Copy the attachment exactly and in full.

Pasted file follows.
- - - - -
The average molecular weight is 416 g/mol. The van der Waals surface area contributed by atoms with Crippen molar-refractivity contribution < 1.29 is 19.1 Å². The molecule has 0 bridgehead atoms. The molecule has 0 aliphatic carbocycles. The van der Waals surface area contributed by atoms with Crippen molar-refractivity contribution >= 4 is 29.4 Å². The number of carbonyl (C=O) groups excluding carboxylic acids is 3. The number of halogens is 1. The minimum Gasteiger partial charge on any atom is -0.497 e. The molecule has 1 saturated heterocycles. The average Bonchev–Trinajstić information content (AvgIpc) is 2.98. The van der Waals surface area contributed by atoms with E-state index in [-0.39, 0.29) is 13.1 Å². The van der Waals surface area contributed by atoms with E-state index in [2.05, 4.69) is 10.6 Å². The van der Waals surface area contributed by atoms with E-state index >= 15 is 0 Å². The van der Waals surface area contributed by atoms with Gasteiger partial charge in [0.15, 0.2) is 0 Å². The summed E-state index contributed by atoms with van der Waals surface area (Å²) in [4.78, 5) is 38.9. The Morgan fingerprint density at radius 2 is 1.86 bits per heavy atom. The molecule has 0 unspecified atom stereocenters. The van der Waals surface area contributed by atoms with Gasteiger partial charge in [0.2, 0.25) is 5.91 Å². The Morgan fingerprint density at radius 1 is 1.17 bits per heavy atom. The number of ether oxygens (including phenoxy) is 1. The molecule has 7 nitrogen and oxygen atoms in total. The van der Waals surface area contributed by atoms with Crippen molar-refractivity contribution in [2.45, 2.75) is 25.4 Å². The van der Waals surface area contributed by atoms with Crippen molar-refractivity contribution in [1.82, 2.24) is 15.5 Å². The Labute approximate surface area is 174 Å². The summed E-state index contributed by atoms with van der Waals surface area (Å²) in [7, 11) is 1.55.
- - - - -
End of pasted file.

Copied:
The average molecular weight is 416 g/mol. The van der Waals surface area contributed by atoms with Crippen molar-refractivity contribution < 1.29 is 19.1 Å². The molecule has 0 bridgehead atoms. The molecule has 0 aliphatic carbocycles. The van der Waals surface area contributed by atoms with Crippen molar-refractivity contribution >= 4 is 29.4 Å². The number of carbonyl (C=O) groups excluding carboxylic acids is 3. The number of halogens is 1. The minimum Gasteiger partial charge on any atom is -0.497 e. The molecule has 1 saturated heterocycles. The average Bonchev–Trinajstić information content (AvgIpc) is 2.98. The van der Waals surface area contributed by atoms with E-state index in [-0.39, 0.29) is 13.1 Å². The van der Waals surface area contributed by atoms with E-state index in [2.05, 4.69) is 10.6 Å². The van der Waals surface area contributed by atoms with E-state index >= 15 is 0 Å². The van der Waals surface area contributed by atoms with Gasteiger partial charge in [0.15, 0.2) is 0 Å². The summed E-state index contributed by atoms with van der Waals surface area (Å²) in [4.78, 5) is 38.9. The Morgan fingerprint density at radius 2 is 1.86 bits per heavy atom. The molecule has 0 unspecified atom stereocenters. The van der Waals surface area contributed by atoms with Gasteiger partial charge in [0.2, 0.25) is 5.91 Å². The Morgan fingerprint density at radius 1 is 1.17 bits per heavy atom. The number of ether oxygens (including phenoxy) is 1. The molecule has 7 nitrogen and oxygen atoms in total. The van der Waals surface area contributed by atoms with Crippen molar-refractivity contribution in [2.45, 2.75) is 25.4 Å². The van der Waals surface area contributed by atoms with Crippen molar-refractivity contribution in [1.82, 2.24) is 15.5 Å². The Labute approximate surface area is 174 Å². The summed E-state index contributed by atoms with van der Waals surface area (Å²) in [7, 11) is 1.55.